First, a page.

2014
0

Prior to my decision to attend Columbia Business School, I spent a lot of time getting to know the school. Apart from high global rankings, strong academic curriculum, and promising career opportunities, I was essentially looking for a diverse community … I was looking for inclusion.

What's the percentage of international students? How hard is it for an international student to find a job? How international is the faculty? What role does the New York location play?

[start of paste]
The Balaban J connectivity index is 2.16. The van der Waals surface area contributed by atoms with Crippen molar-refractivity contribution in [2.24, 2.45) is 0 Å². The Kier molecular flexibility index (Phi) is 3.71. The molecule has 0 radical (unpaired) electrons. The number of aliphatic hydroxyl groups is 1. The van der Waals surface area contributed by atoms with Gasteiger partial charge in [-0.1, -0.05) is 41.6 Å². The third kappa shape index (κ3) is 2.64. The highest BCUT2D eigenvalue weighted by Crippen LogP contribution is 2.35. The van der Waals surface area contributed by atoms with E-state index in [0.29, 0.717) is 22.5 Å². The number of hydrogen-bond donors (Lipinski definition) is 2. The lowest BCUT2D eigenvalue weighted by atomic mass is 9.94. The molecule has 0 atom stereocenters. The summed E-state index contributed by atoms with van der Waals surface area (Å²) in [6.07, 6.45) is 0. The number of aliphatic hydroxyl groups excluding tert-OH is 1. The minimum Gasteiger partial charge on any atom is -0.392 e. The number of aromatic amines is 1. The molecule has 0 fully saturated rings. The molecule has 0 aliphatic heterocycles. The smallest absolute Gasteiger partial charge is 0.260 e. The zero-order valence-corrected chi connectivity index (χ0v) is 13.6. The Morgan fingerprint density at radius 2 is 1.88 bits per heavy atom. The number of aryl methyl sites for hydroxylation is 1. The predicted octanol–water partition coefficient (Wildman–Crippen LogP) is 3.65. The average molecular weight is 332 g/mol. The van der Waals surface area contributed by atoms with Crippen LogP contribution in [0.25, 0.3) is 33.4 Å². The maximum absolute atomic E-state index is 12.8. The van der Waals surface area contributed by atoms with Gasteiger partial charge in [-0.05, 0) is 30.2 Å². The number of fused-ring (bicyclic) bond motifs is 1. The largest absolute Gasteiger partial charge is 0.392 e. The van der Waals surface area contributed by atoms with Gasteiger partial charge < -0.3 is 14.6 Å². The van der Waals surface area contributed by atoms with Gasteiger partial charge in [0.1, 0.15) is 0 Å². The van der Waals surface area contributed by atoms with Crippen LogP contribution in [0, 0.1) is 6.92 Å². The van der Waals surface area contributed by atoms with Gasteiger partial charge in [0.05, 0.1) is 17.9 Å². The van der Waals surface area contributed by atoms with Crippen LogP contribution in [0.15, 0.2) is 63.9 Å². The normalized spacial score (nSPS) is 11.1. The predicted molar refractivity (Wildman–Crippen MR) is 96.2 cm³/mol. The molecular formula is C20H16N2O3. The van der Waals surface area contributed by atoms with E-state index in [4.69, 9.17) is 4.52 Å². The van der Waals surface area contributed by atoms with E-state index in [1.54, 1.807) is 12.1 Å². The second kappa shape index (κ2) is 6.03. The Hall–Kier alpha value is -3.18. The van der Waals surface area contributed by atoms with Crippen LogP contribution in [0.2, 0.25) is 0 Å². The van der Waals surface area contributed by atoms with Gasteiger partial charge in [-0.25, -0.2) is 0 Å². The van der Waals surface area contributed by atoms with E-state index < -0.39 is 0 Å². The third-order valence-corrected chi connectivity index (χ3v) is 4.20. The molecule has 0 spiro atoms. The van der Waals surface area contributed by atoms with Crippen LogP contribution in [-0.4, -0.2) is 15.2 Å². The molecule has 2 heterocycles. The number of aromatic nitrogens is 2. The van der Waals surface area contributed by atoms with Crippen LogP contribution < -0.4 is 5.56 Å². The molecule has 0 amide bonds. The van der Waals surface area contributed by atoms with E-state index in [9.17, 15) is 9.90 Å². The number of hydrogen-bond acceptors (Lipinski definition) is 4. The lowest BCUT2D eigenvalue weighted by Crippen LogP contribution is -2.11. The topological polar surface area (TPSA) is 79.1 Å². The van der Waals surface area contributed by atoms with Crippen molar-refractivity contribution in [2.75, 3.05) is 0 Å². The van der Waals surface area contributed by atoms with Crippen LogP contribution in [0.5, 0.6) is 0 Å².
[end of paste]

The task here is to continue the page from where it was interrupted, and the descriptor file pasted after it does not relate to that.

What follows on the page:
Finding answers to these questions made me realize that I was going into one of the most international and diverse schools located in one of the most international and diverse cities in the world. But, there is only so much one can learn about a school as an outsider without actually being immersed into its culture on a daily basis. I am the only Georgian in the school—and, trust me, not so many people even know what and where Georgia is. But I don’t think I ever felt so special and embraced about my nationality and background. I am constantly asked to do CBS Global presentations and share my “Georgian story” or take my peers to a Georgian restaurant and introduce them to Georgian cuisine and hospitality, or even organize a trip to Georgia to show my peers a place where I was born. These are just small examples of how being the only representative of the country of my origin has never stopped me from being part of the CBS family. I have never felt like “the other." In fact, I found the inclusion that I was looking for.